An example to illustrate the above goes something like this, I get agitated at myself for procrastinating on doing the dishes. The stale dry soy sauce on the dishes, travels up my sinuses repeatedly taunting me of this fact. I then either push through the procrastination and unwillingly do the dishes, in the process cracking a few plates with my frustrated heavy-handedness or continue to let the soy sauce fester for another day. Alternatively, I take my journal out and vent my frustration in words, as a form of catharsis. My journal entry will go something as follows,

I am pissed off at not doing the dishes, my flat smells like s**t . If only I had more energy to get s**t done. The Sunday gone by was great. I got up early as I knew I was having friends round for lunch…I downed my protein shake and jumped straight on the indoor spin bike. I cut my workout short to 20mins as I had to clean the flat for my friends but within 15mins into the workout I was feeling full of energy. At 20mins I stretched, meditated for 5 then ran the hoover whilst still high on the post-cycle endorphins, a.k.a endogenous morphine. I think I have my answer for today, I need to f**kin jump on the bike a.s.a.p.

Through the above process, you have just undertaken some self-therapy, and it costed you some ink and an A4 sheet of paper. A session of self-therapy = £0.01. A session with a psychotherapist = £80+. Furthermore, you have just reminded yourself of how your ideal day looks. This is very important, as neurons that fire together, wire together. So through repeated recall, modulated by the medium of haptic feedback, you strengthen your likelihood of repeating your ‘ideal day’ again.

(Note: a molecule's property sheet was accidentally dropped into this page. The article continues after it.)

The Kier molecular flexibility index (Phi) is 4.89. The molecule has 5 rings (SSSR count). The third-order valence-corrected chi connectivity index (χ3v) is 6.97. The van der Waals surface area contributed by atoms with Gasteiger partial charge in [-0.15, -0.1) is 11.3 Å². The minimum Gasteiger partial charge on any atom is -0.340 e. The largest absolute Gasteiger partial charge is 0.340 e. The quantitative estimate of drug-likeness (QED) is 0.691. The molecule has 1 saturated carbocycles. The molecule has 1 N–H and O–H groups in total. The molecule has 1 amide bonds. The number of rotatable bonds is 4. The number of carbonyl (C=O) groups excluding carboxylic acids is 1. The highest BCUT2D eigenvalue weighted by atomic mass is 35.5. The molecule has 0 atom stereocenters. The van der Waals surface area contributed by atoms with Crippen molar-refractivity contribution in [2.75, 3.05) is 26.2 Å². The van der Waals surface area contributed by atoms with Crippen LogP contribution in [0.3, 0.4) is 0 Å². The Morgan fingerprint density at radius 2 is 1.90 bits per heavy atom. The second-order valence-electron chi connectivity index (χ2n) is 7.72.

EMCog: Emotion, Motivation, Cognition. The trifecta modulating human behaviour.

2. Seeking specific mentors

Everyone has an opinion these days. There are only a few whose opinion you should follow. I vet whose opinion to follow by looking at their track record.

A child is curious, and perpetually asks “Why..?” questions.

Do they walk the walk, or simply just talk?

Once I am in awe and become inspired from an individual’s track record, I make sure to ask them at least one or more of these questions.

What is your daily routine? Trust me, every big player out there has a structured daily routine, with some lee-way for spontaneity and flexibility. Psychological research shows that individuals who plan for a degree of flexibility in their routines, have greater levels of well-being and creative output. It is because we need to allow for novelty and surprises. These give us food for thought, so we can reflect, become inspired and re-integrate the inspiration into our routines. There is nothing sexier, than a well-oiled routine. Sexy is subjective and the subjective should be celebrated (I refer you back to the term phenomenology, discussed in the introduction).